MB: Yeah.

SR: While holding the role as a teacher . . .

MB: Right. Right. Yeah.

SR: I think it comes across in your teaching. I clearly believe that that quality of being humble and almost like a conduit for the Dharma as it’s evolving is something many people are interested in and trying to figure out. It’s a very complex world we live in.

MB: Yeah.

SR: Maybe it always has been but it feels particularly so . . .

MB: Yeah. Yeah. Thank you. Yeah, it’s true, it is micro and macro. My teachers have been quite gracious and patient with me as I sort of fumble my way through. This phase does really have echoes of my youth, which was just drenched in aversion and skepticism, and I’m mindful of that. I’m starting to come into more balance but that’s part of why I’m a little suspicious of my mind. So, I’m sort of agnostic about where some of it’s going.

SR: And keeping a careful watch . . .

MB: Yeah. Exactly.

SR: So then let me pose this final question to you. What do you envision for Spirit Rock in the next ten, twenty years? Or what do you envision for Buddhism?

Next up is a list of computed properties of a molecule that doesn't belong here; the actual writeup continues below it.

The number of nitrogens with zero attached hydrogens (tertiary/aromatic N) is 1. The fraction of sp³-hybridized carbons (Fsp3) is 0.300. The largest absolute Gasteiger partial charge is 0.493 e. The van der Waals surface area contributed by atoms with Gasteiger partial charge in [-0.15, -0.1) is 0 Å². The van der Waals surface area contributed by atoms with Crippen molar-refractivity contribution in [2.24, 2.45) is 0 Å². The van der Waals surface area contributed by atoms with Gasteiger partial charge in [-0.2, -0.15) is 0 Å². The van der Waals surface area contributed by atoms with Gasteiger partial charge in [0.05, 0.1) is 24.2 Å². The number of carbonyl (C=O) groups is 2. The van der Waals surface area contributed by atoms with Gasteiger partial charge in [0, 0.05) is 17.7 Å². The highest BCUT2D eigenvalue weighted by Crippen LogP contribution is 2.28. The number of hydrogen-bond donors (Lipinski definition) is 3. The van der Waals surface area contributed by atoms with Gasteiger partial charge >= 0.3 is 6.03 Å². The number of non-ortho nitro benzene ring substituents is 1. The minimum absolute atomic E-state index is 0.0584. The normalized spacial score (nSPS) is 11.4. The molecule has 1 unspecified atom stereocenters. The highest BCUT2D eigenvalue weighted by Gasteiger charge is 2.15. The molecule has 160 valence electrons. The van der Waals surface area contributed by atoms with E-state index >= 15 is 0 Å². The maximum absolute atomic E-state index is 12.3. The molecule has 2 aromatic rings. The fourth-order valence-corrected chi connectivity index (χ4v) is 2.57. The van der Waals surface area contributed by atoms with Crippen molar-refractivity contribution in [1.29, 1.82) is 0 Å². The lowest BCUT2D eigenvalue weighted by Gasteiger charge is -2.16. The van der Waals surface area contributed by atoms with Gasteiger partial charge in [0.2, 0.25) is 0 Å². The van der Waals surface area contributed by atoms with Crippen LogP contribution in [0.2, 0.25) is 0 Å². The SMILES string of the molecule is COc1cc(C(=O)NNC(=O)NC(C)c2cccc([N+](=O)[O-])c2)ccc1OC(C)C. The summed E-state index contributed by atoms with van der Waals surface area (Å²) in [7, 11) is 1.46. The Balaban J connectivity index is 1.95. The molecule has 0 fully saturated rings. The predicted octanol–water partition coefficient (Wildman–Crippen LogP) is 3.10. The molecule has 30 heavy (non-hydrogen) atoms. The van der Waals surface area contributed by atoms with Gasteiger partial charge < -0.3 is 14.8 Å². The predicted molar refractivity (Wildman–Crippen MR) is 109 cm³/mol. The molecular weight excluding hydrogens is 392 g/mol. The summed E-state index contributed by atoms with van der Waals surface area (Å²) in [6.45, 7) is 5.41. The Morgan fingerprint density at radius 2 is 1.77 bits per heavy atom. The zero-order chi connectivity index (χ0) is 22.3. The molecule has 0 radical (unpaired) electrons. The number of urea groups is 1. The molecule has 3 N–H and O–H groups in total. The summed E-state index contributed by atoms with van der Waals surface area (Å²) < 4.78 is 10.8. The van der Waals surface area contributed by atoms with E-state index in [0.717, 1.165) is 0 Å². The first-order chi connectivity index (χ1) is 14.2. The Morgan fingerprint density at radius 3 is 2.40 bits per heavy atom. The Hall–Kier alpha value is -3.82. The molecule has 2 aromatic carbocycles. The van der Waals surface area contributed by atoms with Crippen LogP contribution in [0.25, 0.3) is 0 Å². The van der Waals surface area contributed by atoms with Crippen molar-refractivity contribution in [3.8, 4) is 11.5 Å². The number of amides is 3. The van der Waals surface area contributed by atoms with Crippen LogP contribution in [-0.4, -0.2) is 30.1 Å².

MB: Big questions. Ok, well, of course I don’t know, and there are certainly people in a better position to make predictions than I am. But you could say that we’re living in interesting times. I suspect every generation feels like that—it always seems like we’re the ones approaching a fork in the road. I’m not sure that we are, but it feels like that. As Buddhist practices are more widely disseminated through many secular institutions, I’d anticipate that the Dharma will encounter more and more discerning, skeptical attention. And I think that cuts both ways. On the one hand, open-mindedness, not-knowing, a willingness to suspend judgment and dive into practice—all of this is critical in the cultivation of Dharma practice. It’s very difficult for people to practice if they can only function as philosophers or critics. But, on the other hand, some discerning eyes encountering Buddhism will likely ask important questions about how we teach, what we offer, and what we know. There are ways in which the history of philosophy and empirical science may be relevant and shed light on some of the questions and pursuits of the Dharma. And my sense is that it will be a richer dialogue. There is likely to be a good deal of consilience and scientific findings that echo our ancient teachings. But science doesn’t just give, it also takes. I anticipate that at some point the Dharma will, to use that same phrase, accept the influence of the other discourses. Now, please don’t misunderstand me. I’m not suggesting that the Dharma bow at the feet of science or anything like that. But insofar as the Dharma is universal, science and philosophy provide a codified way of unpacking the claims and a consistent evidentiary standard against which claims might be assessed and negotiated.